Pulitzer Prize-Winning journalist, acclaimed filmmaker, and immigration advocate Jose Antonio Vargas came to Illinois State’s campus to stress the importance of providing undocumented immigrants the space to change the misleading narratives common in the media.

“We cannot change the politics of immigration until we change the culture that controls the way that immigration is seen,” Vargas said. “I can say with confidence that immigration is the most talked about and least understood issue with the American public.”

Vargas was the keynote speaker for this year’s Asian Cultural Dinner. The third and final cultural dinner of the school year was held on April 12 in the Brown Ballroom of the Bone Student Center. Vargas took the stage shortly before 6 p.m. after the approximately 250 attendees had enjoyed a dinner featuring Filipino cuisine and live music by the SamaSama Project.

After being introduced to the stage by Dr. Li Zeng, assistant professor of Film Studies and president of AsiaConnect, Vargas shared his story as an undocumented immigrant. Born in the Philippines, Vargas arrived in the United States in 1993 when he was 12 years old. His mother had sent him had been sent to San Francisco to live with his grandparents, who were naturalized U.S. citizens.

Jose Antonio Vargas signing copies of his memoir for ISU students.
After the dinner, Jose Antonio Vargas met with attendees and signed copies of his memoir, Dear America: Notes of an Undocumented Citizen.

Vargas had trouble adjusting to his new country. He found purpose through his mentors in high school, which led him to his career in journalism. He started his career at the Washington Post, where he won a Pulitzer Prize for Breaking News Reporting in 2008.

“Journalism is my religion,” he said. “And I say that because it taught me that my opinion and my experience isn’t the only thing that matters. It asked and demanded of me to see myself in the context of other people.”

However, Vargas was growing weary of harboring the secret of his status and he wanted to use his media platform to come out as an undocumented immigrant. Against the advice of 28 immigration lawyers, Vargas published “My Life as an Undocumented Immigrant” in The New York Times Magazine in 2011. The essay received widespread acclaim.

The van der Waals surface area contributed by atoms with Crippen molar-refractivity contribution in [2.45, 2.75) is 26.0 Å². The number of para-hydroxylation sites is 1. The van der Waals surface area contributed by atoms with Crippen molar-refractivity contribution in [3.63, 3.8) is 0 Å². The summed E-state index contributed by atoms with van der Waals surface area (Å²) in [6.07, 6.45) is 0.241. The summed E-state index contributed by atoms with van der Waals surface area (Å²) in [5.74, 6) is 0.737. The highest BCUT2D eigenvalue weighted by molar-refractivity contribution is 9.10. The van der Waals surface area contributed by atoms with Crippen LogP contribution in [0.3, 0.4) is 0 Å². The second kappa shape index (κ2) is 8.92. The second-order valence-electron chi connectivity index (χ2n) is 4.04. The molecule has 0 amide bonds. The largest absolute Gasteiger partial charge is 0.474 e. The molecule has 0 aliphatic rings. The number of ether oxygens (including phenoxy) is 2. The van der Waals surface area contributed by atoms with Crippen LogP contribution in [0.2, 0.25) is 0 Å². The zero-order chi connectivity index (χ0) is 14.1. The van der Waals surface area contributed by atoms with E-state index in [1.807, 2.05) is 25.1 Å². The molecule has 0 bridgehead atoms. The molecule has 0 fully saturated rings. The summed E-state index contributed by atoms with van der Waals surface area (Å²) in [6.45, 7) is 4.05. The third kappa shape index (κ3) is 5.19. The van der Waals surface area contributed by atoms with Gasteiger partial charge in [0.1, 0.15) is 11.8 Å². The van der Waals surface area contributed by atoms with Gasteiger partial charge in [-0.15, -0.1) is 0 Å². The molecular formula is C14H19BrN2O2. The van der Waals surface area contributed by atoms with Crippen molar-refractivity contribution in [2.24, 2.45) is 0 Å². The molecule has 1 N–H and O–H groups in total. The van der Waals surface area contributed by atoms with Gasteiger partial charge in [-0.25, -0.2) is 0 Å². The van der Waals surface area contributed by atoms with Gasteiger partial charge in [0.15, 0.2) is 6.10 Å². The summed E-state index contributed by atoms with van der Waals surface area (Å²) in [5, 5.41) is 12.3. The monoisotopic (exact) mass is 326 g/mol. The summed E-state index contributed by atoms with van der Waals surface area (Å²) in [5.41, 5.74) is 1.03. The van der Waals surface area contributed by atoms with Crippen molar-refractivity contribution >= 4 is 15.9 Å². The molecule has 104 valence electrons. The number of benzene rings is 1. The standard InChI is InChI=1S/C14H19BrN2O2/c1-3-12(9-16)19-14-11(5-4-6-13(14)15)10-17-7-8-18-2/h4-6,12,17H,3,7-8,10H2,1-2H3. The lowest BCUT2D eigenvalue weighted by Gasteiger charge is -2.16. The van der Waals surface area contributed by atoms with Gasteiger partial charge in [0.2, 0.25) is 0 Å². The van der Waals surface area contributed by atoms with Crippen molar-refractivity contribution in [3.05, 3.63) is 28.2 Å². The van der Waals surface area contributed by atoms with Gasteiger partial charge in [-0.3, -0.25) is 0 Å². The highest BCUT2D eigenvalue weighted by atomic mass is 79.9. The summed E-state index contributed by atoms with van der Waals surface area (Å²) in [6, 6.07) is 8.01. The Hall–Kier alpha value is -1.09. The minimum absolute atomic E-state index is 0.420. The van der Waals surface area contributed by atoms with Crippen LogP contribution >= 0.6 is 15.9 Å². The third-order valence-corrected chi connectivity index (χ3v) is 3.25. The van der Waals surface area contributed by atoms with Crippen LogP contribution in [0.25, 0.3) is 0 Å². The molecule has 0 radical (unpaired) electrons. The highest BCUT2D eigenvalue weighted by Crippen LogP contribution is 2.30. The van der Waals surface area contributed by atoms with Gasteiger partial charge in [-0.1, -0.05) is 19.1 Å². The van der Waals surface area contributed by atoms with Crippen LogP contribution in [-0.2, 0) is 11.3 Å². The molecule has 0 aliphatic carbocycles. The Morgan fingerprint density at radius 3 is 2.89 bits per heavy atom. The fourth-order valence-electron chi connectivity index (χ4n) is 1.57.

“Freedom for me could only mean telling my own story,” Vargas said.

Vargas wanted to give other undocumented immigrants a platform to share their own stories and feel that sense of liberation. This led him to start the nonprofit media advocacy organization Define American, which uses storytelling to tell more authentic and nuanced immigrant narratives.

“This is just one story, a really privileged story that was told in The New York Times. We need more stories to change the anti-immigrant narrative.”

Through Define American, Vargas collaborates with writers, producers, and directors of television and movies to depict immigrants accurately. Vargas started doing this after he was approached by the producers of the NBC show Superstore, who were planning to have an undocumented, gay, Filipino character who would become a citizen by the end of the season.

“They were these well-meaning people that had no idea how immigration actually works,” he said.

In response, Define American created a series of graphics and reference guides for those in the entertainment industry to refer to when they choose to depict immigrants. Vargas said his team has now worked with over 110 movies and television shows.

EDI ISU wordmark with words equity, diversity, and inclusion is YOU, Illinois State University

Despite his success, Vargas continues to struggle with his immigration status. He channeled those feelings into a best-selling memoir, Dear America: Notes of an Undocumented Citizen. In the book, he details the limited options available to undocumented immigrants who want to become citizens. These include receiving a presidential pardon or an exception from a member of Congress in the form of an individualized bill. He finds both options unsatisfactory.

“What do I tell the 11 million people who can’t get that?” Vargas said.

Instead, he must wait for immigration reform before he can visit his family in the Philippines. There are no guarantees Vargas would be allowed back into the United States if he were to leave, and his mother has been waiting 22 years to see if the United States government will allow her to visit him.

“I don’t have the words to describe that kind of separation,” he said. “It’s bigger than language.”

Vargas ended his speech by sharing a direct message he got from a 19-year-old undocumented immigrant who asked him for advice on how to succeed and stay hopeful. Vargas reflected on his experiences as a teen and encouraged the messenger to build strong relationships with the mentors in their life.

“If freedom can’t come from this government, it has to come from people,” Vargas said.

The Asian Cultural Dinner was sponsored by Event Management, Dining and Hospitality; Association of Residence Halls; Hewett-Manchester Diversity Coalition; Watterson Diversity Coalition; Tri-Towers Diversity Coalition; and Cardinal Court Council.